The car arrowed with a pronounced straightness, an unrelenting line. She liked these drives so early in the morning that the brightness of the day seemed unsure of itself, still holding onto the night. The road was empty and she pulled back the lever for her fog lights, her fingers curled back in a come-hither motion and signaled a pattern to the asphalt, to the concrete divider, to the dotted yellow line patterning the freeway. 

The road was curving in, delicately. She knew the angle well and watched the roundness of the steering wheel, the way her fingers wrapped tighter and pulled to the right, the pivot of her wrist and how the motion shifted her entire arm and exposed the inside of her elbow. It embarrassed her. Such a small movement, the turning of a wheel four inches to the right—it reconfigured so much of her form. 

She could see where the curve began to become straight, the muscular part of the turn behind her. There was an unexpected number of cars on the road, all politely out of each other’s blind spots. It seemed impossible to be so graceful at such speeds. It felt as if she were watching them from above, an aerial view of their unwavering lines and rows, the preciseness of their placements and she could feel the bulk of her car beginning to unfurl out of the turn to meet them.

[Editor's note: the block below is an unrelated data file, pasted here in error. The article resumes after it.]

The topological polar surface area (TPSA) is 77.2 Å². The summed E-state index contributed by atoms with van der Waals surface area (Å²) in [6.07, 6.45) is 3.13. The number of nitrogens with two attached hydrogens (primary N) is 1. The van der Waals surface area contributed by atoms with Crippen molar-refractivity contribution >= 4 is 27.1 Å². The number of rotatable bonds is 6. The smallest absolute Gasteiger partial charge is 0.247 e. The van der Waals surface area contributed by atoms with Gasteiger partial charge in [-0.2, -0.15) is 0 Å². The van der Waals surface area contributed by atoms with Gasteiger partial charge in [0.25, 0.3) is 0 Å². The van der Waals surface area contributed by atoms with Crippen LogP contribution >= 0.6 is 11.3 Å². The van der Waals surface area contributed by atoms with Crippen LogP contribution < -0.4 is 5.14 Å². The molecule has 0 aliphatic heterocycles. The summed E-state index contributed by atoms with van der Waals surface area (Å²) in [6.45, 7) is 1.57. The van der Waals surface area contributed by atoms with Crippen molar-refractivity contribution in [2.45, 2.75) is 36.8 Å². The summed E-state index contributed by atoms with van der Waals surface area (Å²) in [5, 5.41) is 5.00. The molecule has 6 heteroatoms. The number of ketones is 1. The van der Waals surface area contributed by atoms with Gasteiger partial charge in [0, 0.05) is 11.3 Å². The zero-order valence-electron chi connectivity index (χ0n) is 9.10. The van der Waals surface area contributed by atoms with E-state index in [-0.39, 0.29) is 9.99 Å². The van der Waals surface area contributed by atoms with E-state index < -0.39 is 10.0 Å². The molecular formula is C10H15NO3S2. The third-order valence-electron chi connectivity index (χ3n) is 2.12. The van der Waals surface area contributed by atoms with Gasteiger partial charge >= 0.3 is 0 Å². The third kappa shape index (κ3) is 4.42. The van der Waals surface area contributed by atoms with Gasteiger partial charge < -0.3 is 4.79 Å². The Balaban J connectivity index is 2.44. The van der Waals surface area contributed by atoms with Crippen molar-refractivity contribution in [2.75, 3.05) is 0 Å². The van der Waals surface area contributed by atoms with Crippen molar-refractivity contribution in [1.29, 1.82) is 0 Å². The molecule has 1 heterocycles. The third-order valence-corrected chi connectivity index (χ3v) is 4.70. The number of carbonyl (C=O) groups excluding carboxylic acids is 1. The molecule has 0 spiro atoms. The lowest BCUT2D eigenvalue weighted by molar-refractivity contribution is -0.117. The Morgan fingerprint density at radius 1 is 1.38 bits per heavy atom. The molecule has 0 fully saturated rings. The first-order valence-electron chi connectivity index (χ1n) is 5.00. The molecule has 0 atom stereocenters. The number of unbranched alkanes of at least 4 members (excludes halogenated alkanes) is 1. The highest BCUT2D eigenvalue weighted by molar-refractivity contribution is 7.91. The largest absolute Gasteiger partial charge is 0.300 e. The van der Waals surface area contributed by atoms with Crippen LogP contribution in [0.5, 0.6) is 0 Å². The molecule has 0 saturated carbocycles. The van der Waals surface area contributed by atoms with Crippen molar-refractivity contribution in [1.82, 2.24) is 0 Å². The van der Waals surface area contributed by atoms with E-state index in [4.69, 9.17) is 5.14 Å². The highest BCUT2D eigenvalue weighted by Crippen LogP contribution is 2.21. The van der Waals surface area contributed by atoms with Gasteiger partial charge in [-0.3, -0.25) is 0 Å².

The curve began escaping from under her tires, her wheels grinding against nothing. Her hands kept overlapping on the wheel, the left dragged under the right and the right grappling for more ground. Bits of steering wheel leather gathered under her nails, leaving desperate perforations. The tension of the wheel loosened and she could feel her hands and the wheel were no longer in conjunction. The moment—bloated, suspended. She tucked her hands underneath the seatbelt and thought about the motion of objects on ice, how she used to release what she brought with her onto the frozen lake near her childhood home to see how far the pieces would go. A fleece glove. A waxy apple. A small plastic ring acquired from a gumball machine.


Again, impact

Her hair was in her mouth. 

The car stopped. She stopped. Everything was black rubber. It tarred the inside of her nose.

Her head would not turn and so she twisted from the waist. The asphalt seemed glossy, slick though not wet. A grey car was hugging the center divider. She looked ahead and there was a car on its hood, the tires still spinning and she thought it looked silly. The car did not know that it was upside down. Through the glass was a woman, her hair dangling in a sheet and obscuring her face.

She thought, let that be me. Let that be my body, there.